Carim the 8:55 A.M. Trnin runs tliiouuh tn
Portamoiith without eliani', arriving at Me.r
tbur tit at tfflM. ; -ntitl l.'ar for It t. .
Train from l'm-tsniouth for I'uluiiilitia urrlviw
lit Mil A film I- nt 14:80 V. M.
Closuefmiiertions made at TiiineONter for Or-c-lfville,
Z.iiU'Nville, unci till points on the Cm.
i liiiiiill A MilKkiiiKiiin Valley Itiiilwny.
Direct- coniieftinii imiile utVoliiinhiis for Dnv
ton, Niiriiijrilelil, inilinniipiilis, CliicitKo. nnd all
noints West; also, for (.'levelnud, lluilalo, I'itts
liui'K, l'lillailelplilii, New Yolk, nnd nil points
I'.llsl,
( oiinectionsiiiade nt f.ecan liv Imlli Trnlus
with iiHTrnliitf for Strnitsvllle and all points
on lliertlmitsvilie lii-aucli.
J. V. noiIKIiTY',
Superintendent.
.
K. A. BtTI.I..(;eirlTii:ket.AK't:
KANSAS 8c MISSOURI
-VIA-
OHIO AND MISSISSIPPI
EJA5LWAY.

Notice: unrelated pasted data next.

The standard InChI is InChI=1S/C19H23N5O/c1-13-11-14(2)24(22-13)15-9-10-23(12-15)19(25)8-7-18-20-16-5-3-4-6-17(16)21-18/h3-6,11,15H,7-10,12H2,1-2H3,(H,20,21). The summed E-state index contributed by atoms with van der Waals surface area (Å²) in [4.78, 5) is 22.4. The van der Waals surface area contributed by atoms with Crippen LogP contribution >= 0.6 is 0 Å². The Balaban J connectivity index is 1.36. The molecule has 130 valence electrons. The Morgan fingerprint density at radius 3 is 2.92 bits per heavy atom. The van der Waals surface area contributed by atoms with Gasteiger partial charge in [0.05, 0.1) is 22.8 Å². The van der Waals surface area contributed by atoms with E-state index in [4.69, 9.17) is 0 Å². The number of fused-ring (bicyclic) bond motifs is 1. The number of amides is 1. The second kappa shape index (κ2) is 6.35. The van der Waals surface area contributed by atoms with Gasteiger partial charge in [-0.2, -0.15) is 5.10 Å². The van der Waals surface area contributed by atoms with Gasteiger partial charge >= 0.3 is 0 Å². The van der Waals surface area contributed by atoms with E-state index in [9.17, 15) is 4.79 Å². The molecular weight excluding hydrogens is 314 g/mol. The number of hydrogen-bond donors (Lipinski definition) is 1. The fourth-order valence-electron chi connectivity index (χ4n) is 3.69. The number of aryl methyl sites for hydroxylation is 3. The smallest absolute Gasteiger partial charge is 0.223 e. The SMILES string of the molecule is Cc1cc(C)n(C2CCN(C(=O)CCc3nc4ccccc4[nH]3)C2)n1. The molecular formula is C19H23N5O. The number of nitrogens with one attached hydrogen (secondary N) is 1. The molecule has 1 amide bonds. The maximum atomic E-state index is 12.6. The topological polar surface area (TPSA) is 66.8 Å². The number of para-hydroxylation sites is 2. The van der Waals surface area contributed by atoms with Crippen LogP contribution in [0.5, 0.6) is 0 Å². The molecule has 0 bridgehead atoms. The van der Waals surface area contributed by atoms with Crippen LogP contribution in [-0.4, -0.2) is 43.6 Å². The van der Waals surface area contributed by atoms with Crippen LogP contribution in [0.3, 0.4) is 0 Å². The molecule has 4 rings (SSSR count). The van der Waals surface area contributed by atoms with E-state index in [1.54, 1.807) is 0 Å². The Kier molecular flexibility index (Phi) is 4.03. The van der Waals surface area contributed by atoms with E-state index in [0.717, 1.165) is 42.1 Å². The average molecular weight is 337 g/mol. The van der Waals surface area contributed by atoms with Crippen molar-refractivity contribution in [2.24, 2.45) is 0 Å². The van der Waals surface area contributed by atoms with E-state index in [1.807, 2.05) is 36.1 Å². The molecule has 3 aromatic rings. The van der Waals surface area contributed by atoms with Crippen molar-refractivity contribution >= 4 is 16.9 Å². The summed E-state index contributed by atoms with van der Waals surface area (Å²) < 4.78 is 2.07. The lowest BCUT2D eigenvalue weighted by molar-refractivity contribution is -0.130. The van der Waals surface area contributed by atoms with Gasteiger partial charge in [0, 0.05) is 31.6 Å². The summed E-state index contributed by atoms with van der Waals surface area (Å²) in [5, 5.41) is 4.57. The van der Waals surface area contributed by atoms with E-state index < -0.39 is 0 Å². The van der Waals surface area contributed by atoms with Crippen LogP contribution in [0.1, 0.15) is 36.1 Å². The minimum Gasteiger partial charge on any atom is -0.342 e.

O EXPRESS TRAINS DAILY O
O EUNTHEOUC-IimOM o
TINS OHIO & MISSISSIPPI
ON'LYBOAD
Owned nnd npeiatedhyonecoinpiinyfrniii ( in.
ri.iimli to SI, l.onls. tlieiel'oro passengers are
SI K'K ol lieln.if carried tlironnh without clianuc
"' 11 rtr rs A VOIDING
the posslliilily iiii'lilent to other routes nvhleli
are intuit" up of several short riunls) of niissiux
coiilieelioiis, nnd Milijei-llni; I heir passengers Ui
ilifiaxreeiibliHliaiiBes.
Families and Others Seeking Homes
in the rich volleys and on the fertile pnilrlesof
li ..-I...... m:. t ,.' . . '.. . .
, ii i-"nn, iiiisas, .MoirasKii, ioiiiriuio(
or the more ilMant State oft 'all forniii, will con.
suit their own interest liveallinon or.vlilress
iiiK Hie undeiNioied, Contrnelliitt A Kent, lis a
lontt residence in the western coinitVc bus fa
uiiliat'i.cd liim with tlm best localities.
This Ronta U 37 miles Shorter than
via litdinnapolia.
THUOVftll TICKKT.S
Can be ptirchned nt nil the I'rlncipul Ticket
Ollicesof Oonneclinn Lines, nnd in tJInciuiuitl
lit tbe Cenclul Dllicca of the Oompmi.e,
1 10 Vine Slreci,
n,
dway, Corner Front Street,
Main Strnet, Corner Levee, nnd nt De
pot Foot of Mill Street,
i:i)WAi:i) GALLUP,
t iiiitrnoliiijr Pns'iier'Auent,